Five stars. Recommended viewing, even if you hate U2. Just don’t email me, furious, when your kids want to listen to the soundtrack for the 82nd time in a week.
3 things to read this week
“The Power of a Good Cry” by Wesley Morris in The New York Times. No context necessary as to why I’m sharing this one first. A beautifully written essay on how crying helps us connect—to ourselves, and each other. It also contains lines like “[feeling] was the ancient power of art to make a puddle of us.” Highly recommended follow-up to my U2-a-thon.
“Can we Escape the Tyranny of WhatsApp Groups?” by Sirin Kale in The Guardian. I saw a few dads for a drink last week and one told me he had developed a reputation as a serial deserter of group chats. Just straight up “I’m outta here.” Whatsapp are in the process of launching a new feature which means you can silently exit a group, and this piece in The Guardian looks into the social dynamics of the group chat, and the hold they have over us. “[He] left the group three times. Each time, a cousin has added him back in, usually to wish him a happy birthday or happy anniversary, and [he] has gone straight back out again, without thanking them.”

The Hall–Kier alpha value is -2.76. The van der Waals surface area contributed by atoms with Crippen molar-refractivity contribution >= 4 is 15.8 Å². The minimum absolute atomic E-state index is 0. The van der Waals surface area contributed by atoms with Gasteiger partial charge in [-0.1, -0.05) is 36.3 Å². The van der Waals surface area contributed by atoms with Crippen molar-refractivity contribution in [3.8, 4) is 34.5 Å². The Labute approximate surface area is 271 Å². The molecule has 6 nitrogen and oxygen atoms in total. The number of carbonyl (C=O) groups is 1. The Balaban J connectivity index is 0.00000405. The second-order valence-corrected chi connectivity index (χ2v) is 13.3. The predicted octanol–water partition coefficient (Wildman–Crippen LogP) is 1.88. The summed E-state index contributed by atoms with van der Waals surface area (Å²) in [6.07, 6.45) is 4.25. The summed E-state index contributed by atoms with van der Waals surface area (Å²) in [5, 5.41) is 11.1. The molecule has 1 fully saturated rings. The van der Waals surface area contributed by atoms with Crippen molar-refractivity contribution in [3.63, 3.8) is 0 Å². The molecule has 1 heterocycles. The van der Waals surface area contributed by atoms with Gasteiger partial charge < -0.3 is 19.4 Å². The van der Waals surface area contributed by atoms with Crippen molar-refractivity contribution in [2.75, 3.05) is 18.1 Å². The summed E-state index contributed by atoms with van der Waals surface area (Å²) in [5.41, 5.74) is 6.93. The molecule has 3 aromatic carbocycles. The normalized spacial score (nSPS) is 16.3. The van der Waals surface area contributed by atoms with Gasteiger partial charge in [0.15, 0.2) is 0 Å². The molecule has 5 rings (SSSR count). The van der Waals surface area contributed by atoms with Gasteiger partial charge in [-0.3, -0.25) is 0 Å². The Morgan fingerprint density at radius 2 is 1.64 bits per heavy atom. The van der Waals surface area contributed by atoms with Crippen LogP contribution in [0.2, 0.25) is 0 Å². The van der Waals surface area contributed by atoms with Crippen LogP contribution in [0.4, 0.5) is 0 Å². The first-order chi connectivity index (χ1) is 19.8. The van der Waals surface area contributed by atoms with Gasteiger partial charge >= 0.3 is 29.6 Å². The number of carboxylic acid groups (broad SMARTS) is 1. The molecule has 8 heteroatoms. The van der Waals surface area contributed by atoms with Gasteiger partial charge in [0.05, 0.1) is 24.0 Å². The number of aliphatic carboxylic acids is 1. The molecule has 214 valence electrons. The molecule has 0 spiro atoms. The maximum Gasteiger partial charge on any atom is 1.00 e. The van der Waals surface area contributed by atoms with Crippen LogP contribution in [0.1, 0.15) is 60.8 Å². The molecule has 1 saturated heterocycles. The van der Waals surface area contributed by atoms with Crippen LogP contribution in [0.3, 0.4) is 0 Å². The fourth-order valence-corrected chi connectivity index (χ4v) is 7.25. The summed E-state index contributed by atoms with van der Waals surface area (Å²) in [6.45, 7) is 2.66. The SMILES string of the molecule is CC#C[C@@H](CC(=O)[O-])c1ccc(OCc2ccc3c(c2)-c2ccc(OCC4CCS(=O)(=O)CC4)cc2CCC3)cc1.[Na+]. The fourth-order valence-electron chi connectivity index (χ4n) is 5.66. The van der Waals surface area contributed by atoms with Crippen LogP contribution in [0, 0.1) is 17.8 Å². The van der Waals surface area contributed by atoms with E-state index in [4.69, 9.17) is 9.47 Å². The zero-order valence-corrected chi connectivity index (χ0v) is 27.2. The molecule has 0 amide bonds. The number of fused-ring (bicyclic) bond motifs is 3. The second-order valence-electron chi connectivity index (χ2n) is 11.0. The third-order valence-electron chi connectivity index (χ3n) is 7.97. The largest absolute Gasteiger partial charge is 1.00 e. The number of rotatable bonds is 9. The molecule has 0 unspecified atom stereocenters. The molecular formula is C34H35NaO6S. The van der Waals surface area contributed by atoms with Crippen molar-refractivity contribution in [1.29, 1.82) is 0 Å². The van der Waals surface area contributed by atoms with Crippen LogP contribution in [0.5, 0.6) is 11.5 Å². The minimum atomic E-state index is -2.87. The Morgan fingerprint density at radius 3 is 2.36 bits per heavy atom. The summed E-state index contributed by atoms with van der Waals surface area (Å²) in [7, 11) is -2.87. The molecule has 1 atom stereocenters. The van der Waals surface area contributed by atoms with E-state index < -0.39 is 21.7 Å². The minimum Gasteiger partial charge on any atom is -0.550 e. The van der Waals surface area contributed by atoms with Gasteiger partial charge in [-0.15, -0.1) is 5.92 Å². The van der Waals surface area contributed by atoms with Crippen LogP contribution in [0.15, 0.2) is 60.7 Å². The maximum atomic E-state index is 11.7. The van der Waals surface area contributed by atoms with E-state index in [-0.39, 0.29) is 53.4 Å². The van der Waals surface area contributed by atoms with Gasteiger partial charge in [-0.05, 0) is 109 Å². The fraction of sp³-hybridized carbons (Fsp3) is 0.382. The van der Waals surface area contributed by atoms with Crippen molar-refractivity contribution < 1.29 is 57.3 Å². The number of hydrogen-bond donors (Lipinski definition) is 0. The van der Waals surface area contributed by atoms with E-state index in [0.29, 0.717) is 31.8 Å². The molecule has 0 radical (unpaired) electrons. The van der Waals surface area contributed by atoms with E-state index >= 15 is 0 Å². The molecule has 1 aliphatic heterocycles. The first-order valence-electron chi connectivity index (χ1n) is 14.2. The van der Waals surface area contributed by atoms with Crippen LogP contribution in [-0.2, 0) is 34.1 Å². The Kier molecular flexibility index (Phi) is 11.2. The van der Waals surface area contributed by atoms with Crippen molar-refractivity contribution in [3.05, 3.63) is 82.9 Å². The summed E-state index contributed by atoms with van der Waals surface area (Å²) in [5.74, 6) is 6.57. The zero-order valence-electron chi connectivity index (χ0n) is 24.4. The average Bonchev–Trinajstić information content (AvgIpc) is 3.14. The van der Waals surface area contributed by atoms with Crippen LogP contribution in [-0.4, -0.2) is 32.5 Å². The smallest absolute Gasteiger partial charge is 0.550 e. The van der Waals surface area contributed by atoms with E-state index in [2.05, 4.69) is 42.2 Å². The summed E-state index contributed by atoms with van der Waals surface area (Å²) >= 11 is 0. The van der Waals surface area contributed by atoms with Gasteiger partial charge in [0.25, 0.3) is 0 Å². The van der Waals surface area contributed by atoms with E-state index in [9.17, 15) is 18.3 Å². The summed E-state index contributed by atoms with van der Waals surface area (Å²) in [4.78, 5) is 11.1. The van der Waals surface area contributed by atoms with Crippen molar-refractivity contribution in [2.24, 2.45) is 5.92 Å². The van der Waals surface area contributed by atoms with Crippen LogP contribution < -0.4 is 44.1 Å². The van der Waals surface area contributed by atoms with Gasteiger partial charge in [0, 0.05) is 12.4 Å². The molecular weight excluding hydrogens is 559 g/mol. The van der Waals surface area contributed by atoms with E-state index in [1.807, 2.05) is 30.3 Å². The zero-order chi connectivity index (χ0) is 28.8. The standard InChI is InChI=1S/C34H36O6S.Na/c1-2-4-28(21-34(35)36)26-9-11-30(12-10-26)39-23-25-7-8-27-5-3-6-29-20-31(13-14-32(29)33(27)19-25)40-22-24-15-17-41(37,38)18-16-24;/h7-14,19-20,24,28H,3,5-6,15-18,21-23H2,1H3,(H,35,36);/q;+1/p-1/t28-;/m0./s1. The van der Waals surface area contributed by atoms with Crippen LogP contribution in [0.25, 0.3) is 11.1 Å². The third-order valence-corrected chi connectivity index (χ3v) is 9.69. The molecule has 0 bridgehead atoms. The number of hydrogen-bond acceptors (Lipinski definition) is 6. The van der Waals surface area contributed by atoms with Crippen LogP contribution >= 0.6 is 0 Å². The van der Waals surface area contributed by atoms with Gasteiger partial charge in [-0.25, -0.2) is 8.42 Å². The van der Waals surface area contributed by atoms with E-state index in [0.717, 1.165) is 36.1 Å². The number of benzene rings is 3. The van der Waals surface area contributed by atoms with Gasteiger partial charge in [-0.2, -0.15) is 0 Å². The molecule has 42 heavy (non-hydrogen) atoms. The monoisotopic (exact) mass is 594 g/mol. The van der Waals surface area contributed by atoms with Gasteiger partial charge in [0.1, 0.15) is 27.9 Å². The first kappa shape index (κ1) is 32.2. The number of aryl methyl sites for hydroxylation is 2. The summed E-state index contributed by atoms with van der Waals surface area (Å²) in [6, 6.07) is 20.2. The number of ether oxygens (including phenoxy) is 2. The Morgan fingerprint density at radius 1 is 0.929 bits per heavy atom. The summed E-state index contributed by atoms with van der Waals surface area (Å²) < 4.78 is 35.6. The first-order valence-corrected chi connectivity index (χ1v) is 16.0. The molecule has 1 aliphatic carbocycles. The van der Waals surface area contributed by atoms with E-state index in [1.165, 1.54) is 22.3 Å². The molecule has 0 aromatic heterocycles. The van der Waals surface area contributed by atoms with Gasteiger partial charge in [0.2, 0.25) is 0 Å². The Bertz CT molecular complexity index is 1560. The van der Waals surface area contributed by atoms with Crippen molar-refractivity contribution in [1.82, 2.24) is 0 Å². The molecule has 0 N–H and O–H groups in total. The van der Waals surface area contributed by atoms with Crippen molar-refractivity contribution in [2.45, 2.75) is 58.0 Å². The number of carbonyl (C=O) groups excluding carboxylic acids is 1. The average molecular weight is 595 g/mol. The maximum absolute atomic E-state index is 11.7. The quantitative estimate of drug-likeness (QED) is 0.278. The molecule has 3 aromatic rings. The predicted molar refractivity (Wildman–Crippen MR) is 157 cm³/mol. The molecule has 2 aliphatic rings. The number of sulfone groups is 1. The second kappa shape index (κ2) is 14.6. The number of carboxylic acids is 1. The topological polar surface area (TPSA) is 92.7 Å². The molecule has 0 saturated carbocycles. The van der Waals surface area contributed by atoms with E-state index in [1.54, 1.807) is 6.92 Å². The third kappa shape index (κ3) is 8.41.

“The Unexpected Power of Random Acts of Kindness” by Catherine Pearson in The New York Times. Back in Manchester we had a saying: “manners cost fuck all.” It was typically said in return to someone being unnecessarily rude, as a reminder of how as easy (and affordable) it is to be nice to everyone. This article reminded me of the importance of sharing joy with the people you meet, and trying to inject little moments of happiness wherever possible. “We have this negativity bias when it comes to social connection. We just don’t think the positive impact of our behaviors is as positive as it is. With a study like this, I hope it will inspire more people to actually commit random acts of kindness.”
Hey! Wait! I made some things!
In the early days of The New Fatherhood, I was inspired by a quote from LCD Soundsystem’s James Murphy, who referred to their DFA Records project as “a production duo, a group of friends throwing parties, and a collective of people who did stuff.”